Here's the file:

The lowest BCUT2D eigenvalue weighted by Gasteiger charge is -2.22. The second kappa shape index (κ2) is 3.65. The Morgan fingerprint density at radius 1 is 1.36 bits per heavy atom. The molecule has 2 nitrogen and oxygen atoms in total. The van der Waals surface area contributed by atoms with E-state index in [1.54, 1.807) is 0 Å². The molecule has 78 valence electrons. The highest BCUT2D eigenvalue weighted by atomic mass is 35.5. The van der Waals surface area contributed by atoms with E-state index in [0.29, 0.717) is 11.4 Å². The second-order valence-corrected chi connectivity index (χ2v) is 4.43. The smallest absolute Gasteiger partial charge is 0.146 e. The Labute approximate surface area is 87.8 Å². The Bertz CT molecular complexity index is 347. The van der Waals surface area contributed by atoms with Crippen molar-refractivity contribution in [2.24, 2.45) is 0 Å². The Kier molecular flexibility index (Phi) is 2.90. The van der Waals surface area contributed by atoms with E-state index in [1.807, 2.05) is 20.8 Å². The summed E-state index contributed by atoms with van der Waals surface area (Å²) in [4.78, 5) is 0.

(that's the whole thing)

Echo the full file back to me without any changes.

The lowest BCUT2D eigenvalue weighted by Gasteiger charge is -2.22. The second kappa shape index (κ2) is 3.65. The Morgan fingerprint density at radius 1 is 1.36 bits per heavy atom. The molecule has 2 nitrogen and oxygen atoms in total. The van der Waals surface area contributed by atoms with E-state index in [1.54, 1.807) is 0 Å². The molecule has 78 valence electrons. The highest BCUT2D eigenvalue weighted by atomic mass is 35.5. The van der Waals surface area contributed by atoms with E-state index in [0.29, 0.717) is 11.4 Å². The second-order valence-corrected chi connectivity index (χ2v) is 4.43. The smallest absolute Gasteiger partial charge is 0.146 e. The Labute approximate surface area is 87.8 Å². The Bertz CT molecular complexity index is 347. The van der Waals surface area contributed by atoms with Crippen molar-refractivity contribution in [2.24, 2.45) is 0 Å². The Kier molecular flexibility index (Phi) is 2.90. The van der Waals surface area contributed by atoms with E-state index in [1.807, 2.05) is 20.8 Å². The summed E-state index contributed by atoms with van der Waals surface area (Å²) in [4.78, 5) is 0.